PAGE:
Yet another loser, F.F. Cruz & Co., is using Smartmatic-TIM’s own submissions to warn of bid failure. The firm complained to the Comelec that TIM is not truly a 60-percent domestic partner, as RP laws and bidding rules require. Computing from net financial contracting capacity from balance sheets, it said TIM owns only 40 percent of the venture. The bank letter of credit allegedly does not comply with the rules.

* * *

When news broke that Gloria Arroyo’s assets grew by P44 million in 2008 from 2007, Malacañang’s first instinct was to defend it. Supposedly the President became so much richer because she had sold three hectares of land. Then the Palace realized the mistake. If Arroyo sold land, she must have previously owned it. In which case, it should have been listed in 2007 as real estate asset with corresponding value. Selling it in 2008 would have transferred the asset into the cash column. So to have a P44-million increase in total assets due to land sale, she must have made tremendous profit. But the problem is that no major land transfer with such markup transpired in 2008; otherwise, the buyer would have registered it for titling and Arroyo should have paid equally tremendous capital gains tax. The story wouldn’t hold water. So Malacañang changed it to Arroyo supposedly profiting from stock market placements.

* * *

E-mail: jariusbondoc@workmail.com

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May 25, 2009 at 1:04 am Leave a comment

Ilang misteryo sa gobyerno

SAPOL Ni Jarius Bondoc , Pilipino Star Ngayon,  May 25, 2009

NAGTATAKA ang mambabasang nag-e-mail sa panga­lang Justice Angel. Bakit aniya ang isang maayos na kalsada nila sa Las Piñas City ay tinitibag ng DPWH para sementohin uli? Hindi naman ito aspaltong manipis kundi konkreto na mas matagal ang buhay, kaya hindi niya maarok ang pakay.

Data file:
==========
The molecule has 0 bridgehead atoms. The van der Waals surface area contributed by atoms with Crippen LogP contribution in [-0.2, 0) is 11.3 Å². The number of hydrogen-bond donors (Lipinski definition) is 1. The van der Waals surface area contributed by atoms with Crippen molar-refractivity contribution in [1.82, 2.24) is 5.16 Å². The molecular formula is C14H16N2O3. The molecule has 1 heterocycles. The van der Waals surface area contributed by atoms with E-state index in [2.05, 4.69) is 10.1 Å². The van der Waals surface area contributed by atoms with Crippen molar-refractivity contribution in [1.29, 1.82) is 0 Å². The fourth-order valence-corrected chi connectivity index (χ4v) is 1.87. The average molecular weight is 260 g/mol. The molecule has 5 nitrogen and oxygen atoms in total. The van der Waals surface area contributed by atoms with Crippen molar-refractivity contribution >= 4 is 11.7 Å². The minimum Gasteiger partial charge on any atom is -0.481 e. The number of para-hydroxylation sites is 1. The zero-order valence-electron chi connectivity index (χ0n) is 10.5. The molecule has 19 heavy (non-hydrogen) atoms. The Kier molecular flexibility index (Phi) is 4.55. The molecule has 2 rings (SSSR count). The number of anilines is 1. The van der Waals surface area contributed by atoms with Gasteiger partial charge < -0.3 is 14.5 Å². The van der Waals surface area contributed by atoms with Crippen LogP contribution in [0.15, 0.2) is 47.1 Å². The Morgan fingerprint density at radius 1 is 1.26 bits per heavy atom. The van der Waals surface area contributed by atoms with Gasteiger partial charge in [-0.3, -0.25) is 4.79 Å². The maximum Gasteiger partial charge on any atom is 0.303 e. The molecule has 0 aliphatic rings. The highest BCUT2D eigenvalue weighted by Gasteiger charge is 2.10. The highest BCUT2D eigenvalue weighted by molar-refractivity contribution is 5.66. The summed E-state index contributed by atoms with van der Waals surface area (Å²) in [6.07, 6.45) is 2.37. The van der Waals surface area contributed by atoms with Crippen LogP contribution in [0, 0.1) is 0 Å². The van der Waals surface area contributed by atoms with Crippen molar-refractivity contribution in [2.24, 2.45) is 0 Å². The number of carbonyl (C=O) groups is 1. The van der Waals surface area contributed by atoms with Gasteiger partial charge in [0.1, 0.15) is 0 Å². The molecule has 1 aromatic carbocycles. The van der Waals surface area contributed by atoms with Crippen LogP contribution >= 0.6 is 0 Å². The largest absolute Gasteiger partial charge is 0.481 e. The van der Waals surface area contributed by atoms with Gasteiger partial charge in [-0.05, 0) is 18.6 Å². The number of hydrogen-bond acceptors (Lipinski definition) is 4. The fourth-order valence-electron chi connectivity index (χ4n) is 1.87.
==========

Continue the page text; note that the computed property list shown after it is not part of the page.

Magngingitngit tiyak si Justice Angel kapag malaman ang totoo. Matagal nang raket sa DPWH na wasakin ang konkreto, tulad ng EDSA. Ito’y para gamitin ang luma, tuyung-tuyo’t matigas nang konkreto bilang filling material o panambak sa pundasyon ng isang private contractor na nanunuhol dito. Malimit ginagawa ang raket kapag ganitong panahon. Kasi naghuhukay na ng pampun­dasyon ang contractors para simulang itayo ang kinon­tratang gusali nang mga Setyembre (pagkatapos ng tag-ulan). Doble ang ganansiya. Ito rin ang panahon na naku­ kuwenta ng DPWH officials kung magkano pa ang nati-       tira nilang infrastructure funds mula sa taunang budget. Uubusin na nila ito, at may “tong-pats” pa mula sa kon­tra­tistang taga-tibag ng luma at taga-latag ng bagong kongkreto.

Hindi lang sa ehekutibo ginagawa ang mga mister­yosong raket. Sa lehislatura, halimbawa, lumabas nu’ng 1994 ang batas na nag-e-exempt ng import taxes sa mga libro o kagamitan para sa paglilimbag. Natural, ang implikasyon nito ay lahat ng ibang angkat na libro, na hindi para sa paglilimbag, ay bubuwisan; at ‘yun na nga ang ginagawa ng Customs. Labag ito sa 1950 Florence Agreement, na pinirmahan ng Pilipinas nu’ng 1952, na nag-aalis ng anomang buwis sa paglabas-masok ng kagamitan para sa science, education at culture saan man sa mundo. Pinaboran ng Kongreso ang kokonting local book publishers imbis na ang masa na nanganga­ilangan ng kaalaman.

Hindi na lihim ang mga misteryo rin sa hudikatura. Doon, pabali-baliktad ang mga desisyon ng mga ma­histrado, depende sa pa­dulas ng mayayamang liti­gante. Lalo sa mga kasong lupa, napapasa-kamay ng talamak na land grabber ang lehitimo’t tituladong pag-aari ng iba. Kung minsan, may parte pa ang mahis­tra­do sa ni­nakaw na hacienda.

May 25, 2009 at 12:00 am Leave a comment